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Greg Murphy (politician)

From Wikipedia, the free encyclopedia

Greg Murphy
Rep. Greg Murphy 116th Congress Portrait.jpg
Member of the U.S. House of Representatives
from North Carolina's 3rd district
Assumed office
September 17, 2019
Preceded byWalter B. Jones Jr.
Member of the North Carolina House of Representatives
from the 9th district
In office
October 19, 2015 – September 17, 2019
Preceded byBrian Brown
Succeeded byPerrin Jones
Personal details
Born (1963-03-05) March 5, 1963 (age 56)
Raleigh, North Carolina, U.S.
Political partyRepublican
Spouse(s)Wendy Murphy[1]
EducationDavidson College (BS)
University of North Carolina, Chapel Hill (MD)

Gregory Francis Murphy (born March 5, 1963)[2][3] is an American urologist and politician who is a member of the United States House of Representatives from North Carolina's 3rd Congressional District since 2019. He formerly served as a Republican Representative in the North Carolina General Assembly from 2015 to 2019.[3][4]

Early life, education, and medical career

Murphy was raised in Raleigh, North Carolina, and attended Davidson College and then Medical School at UNC. After finishing surgical training, he and his wife settled in Greenville, North Carolina.[1]

Prior to election to the North Carolina House of Representatives, Murphy served as president of a medical practice.[citation needed] He was also a member of the ECU School of Medicine Faculty and served as Chief of Staff of Vidant Medical Center.[5]

North Carolina General Assembly

Murphy was appointed to the Assembly in November 2015 and served the 9th District of Pitt County, to finish the term of Brian Brown, who resigned.[6]

On November 8, 2016 he faced Brian Farkas, and won the election with 22,540 votes (57.52 percent) while Farkas had 16,648 votes (42.48 percent).[citation needed]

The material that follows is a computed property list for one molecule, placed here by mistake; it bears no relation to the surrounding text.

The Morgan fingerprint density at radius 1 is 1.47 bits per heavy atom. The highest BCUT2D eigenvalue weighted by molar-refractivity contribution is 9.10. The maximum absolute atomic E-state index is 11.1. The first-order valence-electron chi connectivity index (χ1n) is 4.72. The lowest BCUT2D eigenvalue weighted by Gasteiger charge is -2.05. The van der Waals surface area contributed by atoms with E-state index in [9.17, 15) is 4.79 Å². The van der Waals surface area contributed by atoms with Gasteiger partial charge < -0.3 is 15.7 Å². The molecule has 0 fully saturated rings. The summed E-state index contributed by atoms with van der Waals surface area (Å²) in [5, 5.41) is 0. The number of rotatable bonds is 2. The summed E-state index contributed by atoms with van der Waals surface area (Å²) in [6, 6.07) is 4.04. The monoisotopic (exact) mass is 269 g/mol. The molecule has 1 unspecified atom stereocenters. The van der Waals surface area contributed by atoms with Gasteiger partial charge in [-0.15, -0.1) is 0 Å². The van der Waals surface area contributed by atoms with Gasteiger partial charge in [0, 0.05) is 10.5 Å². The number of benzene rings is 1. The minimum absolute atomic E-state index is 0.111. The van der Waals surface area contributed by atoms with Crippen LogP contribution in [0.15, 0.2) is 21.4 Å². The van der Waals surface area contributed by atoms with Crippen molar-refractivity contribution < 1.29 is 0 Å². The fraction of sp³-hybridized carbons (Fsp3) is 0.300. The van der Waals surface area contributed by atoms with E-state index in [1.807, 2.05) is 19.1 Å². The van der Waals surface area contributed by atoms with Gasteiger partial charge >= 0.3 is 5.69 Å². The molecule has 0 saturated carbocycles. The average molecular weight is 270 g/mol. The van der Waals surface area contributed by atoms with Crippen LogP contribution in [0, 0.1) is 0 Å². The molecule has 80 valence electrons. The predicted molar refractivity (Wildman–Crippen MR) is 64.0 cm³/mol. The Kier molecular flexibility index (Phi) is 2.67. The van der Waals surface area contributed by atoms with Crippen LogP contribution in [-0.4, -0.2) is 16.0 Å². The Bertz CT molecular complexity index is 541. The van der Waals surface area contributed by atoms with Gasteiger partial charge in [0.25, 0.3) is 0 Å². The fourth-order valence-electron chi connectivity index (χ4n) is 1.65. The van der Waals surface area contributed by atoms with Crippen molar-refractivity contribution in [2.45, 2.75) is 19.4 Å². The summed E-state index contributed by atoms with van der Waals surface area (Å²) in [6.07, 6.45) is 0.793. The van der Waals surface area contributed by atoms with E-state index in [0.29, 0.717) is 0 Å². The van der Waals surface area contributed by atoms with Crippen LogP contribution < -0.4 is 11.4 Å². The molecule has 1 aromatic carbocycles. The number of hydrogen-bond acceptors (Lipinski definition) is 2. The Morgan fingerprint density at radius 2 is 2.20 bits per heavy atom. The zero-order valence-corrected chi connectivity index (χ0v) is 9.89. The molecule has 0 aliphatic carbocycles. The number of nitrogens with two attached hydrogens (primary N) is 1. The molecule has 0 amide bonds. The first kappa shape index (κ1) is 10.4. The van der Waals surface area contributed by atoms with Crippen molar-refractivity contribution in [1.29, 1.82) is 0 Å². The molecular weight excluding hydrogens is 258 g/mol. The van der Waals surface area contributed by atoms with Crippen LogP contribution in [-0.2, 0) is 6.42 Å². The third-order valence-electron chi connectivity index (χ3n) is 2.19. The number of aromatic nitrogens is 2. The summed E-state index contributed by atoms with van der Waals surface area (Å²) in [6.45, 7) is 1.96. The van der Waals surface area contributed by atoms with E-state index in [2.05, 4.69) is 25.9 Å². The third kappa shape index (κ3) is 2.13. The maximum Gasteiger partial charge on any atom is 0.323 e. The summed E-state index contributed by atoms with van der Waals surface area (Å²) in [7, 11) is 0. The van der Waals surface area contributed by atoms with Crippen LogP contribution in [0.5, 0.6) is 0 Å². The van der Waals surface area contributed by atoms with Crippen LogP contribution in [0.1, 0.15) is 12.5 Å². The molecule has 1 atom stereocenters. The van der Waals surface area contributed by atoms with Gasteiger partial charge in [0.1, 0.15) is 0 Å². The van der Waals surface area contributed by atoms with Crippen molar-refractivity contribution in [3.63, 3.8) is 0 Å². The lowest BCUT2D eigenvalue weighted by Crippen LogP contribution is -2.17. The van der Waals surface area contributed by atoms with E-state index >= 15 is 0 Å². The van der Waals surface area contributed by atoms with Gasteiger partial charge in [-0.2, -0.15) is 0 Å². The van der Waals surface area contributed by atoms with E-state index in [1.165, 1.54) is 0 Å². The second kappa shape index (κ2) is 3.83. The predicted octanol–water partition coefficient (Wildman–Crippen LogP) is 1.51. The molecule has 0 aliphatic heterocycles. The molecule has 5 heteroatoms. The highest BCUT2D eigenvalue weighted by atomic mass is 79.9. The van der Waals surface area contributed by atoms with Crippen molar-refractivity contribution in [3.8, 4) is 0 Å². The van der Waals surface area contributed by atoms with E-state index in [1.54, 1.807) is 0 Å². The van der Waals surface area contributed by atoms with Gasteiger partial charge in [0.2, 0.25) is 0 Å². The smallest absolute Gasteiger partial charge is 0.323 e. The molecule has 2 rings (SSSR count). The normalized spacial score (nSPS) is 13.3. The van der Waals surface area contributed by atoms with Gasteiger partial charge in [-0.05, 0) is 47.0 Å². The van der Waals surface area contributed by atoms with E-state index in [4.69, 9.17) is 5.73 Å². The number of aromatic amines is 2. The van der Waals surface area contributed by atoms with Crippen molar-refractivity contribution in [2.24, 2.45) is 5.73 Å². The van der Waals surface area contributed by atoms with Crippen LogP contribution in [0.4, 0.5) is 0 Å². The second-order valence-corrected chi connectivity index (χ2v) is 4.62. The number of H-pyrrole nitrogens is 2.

During his second term in the NC General Assembly, he served as Senior Chair of Health Policy and Chair of Health and Human Services Appropriations.[1] Murphy filed for re-election for his seat in February 2018. The race in the 2018 general election was between Murphy and Kristoffer (Kris) Rixon.

State legislative committees

Standing or Select Committee Status
Alcoholic Beverage Control Member
Appropriations Vice-Chairman
Appropriations, Health and Human Services Chairman
Education - Universities Member
Energy and Public Utilities Member
Health Chairman
Health Care Reform Member
House Select Committee on Disaster Relief Member
Insurance Member

U.S. House of Representatives


2019 U.S. special election

In 2019, Murphy announced his campaign for the United States House of Representatives special election in North Carolina's 3rd congressional district to replace Walter B. Jones Jr., who died in office. Murphy went on to win the runoff on July 9, 2019, against pediatrician Joan Perry by a margin of 59.7 percent to 40.3 percent.[7] In the general election on September 10, 2019, he defeated former Greenville Mayor Allen M. Thomas by a margin of 61.7 percent to 37.5 percent.[8]

Committee assignments

United States House Committee on Education and Labor

United States House Committee on Science, Space, and Technology

Caucus memberships


  1. ^ a b c d "About | Congressman Greg Murphy". Retrieved 2019-10-22.
  2. ^ "Greg Murphy (@RepGregMurphy) | Twitter". Retrieved 2019-10-08.
  3. ^ a b
  4. ^ North Carolina General Assembly-Representative Gregory F. Murphy
  5. ^ Eastern Urologists Associates, P.A.-Gregory M. Murphy, MD, FACS
  6. ^ "Greenville doctor tapped for open NC House seat". newsobserver. Retrieved 2016-03-11.
  7. ^ Barron-Lopez, Laura (July 9, 2019). "Freedom Caucus-backed Murphy wins North Carolina runoff". Politico. Retrieved 10 July 2019.
  8. ^ "Gregory Murphy". Ballotpedia. Retrieved 2019-10-22.

External links

North Carolina House of Representatives
Preceded by
Brian Brown
Member of the North Carolina House of Representatives
from the 9th district

Succeeded by
Perrin Jones
U.S. House of Representatives
Preceded by
Walter B. Jones Jr.
Member of the U.S. House of Representatives
from North Carolina's 3rd congressional district

U.S. order of precedence (ceremonial)
Preceded by
Dan Bishop
United States Representatives by seniority
Succeeded by
Eleanor Holmes Norton
as U.S. Delegate
This page was last edited on 1 November 2019, at 18:45
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